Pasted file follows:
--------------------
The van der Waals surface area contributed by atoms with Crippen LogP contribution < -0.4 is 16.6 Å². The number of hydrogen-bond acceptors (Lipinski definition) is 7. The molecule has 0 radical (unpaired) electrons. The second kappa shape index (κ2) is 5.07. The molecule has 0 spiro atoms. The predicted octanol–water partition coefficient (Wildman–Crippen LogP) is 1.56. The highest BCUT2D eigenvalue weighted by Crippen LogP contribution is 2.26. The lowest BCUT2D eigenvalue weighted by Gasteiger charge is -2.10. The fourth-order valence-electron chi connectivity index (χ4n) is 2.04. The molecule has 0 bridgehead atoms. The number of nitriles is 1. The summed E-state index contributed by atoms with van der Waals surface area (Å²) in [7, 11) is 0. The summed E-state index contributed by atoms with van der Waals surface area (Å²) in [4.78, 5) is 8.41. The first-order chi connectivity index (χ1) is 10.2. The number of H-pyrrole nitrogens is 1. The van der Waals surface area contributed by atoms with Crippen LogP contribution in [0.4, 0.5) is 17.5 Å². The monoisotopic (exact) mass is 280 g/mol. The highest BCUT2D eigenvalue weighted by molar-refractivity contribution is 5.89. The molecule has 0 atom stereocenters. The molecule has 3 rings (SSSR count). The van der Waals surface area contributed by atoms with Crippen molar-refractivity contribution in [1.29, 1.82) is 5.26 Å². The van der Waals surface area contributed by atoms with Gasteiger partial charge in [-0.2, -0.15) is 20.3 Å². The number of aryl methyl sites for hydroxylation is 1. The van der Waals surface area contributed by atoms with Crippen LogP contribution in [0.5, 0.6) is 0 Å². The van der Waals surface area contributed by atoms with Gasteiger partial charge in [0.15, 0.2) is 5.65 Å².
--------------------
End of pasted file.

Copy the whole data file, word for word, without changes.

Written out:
The van der Waals surface area contributed by atoms with Crippen LogP contribution < -0.4 is 16.6 Å². The number of hydrogen-bond acceptors (Lipinski definition) is 7. The molecule has 0 radical (unpaired) electrons. The second kappa shape index (κ2) is 5.07. The molecule has 0 spiro atoms. The predicted octanol–water partition coefficient (Wildman–Crippen LogP) is 1.56. The highest BCUT2D eigenvalue weighted by Crippen LogP contribution is 2.26. The lowest BCUT2D eigenvalue weighted by Gasteiger charge is -2.10. The fourth-order valence-electron chi connectivity index (χ4n) is 2.04. The molecule has 0 bridgehead atoms. The number of nitriles is 1. The summed E-state index contributed by atoms with van der Waals surface area (Å²) in [7, 11) is 0. The summed E-state index contributed by atoms with van der Waals surface area (Å²) in [4.78, 5) is 8.41. The first-order chi connectivity index (χ1) is 10.2. The number of H-pyrrole nitrogens is 1. The van der Waals surface area contributed by atoms with Crippen LogP contribution in [0.4, 0.5) is 17.5 Å². The monoisotopic (exact) mass is 280 g/mol. The highest BCUT2D eigenvalue weighted by molar-refractivity contribution is 5.89. The molecule has 0 atom stereocenters. The molecule has 3 rings (SSSR count). The van der Waals surface area contributed by atoms with Crippen molar-refractivity contribution in [1.29, 1.82) is 5.26 Å². The van der Waals surface area contributed by atoms with Gasteiger partial charge in [-0.2, -0.15) is 20.3 Å². The number of aryl methyl sites for hydroxylation is 1. The van der Waals surface area contributed by atoms with Crippen LogP contribution in [0.5, 0.6) is 0 Å². The van der Waals surface area contributed by atoms with Gasteiger partial charge in [0.15, 0.2) is 5.65 Å².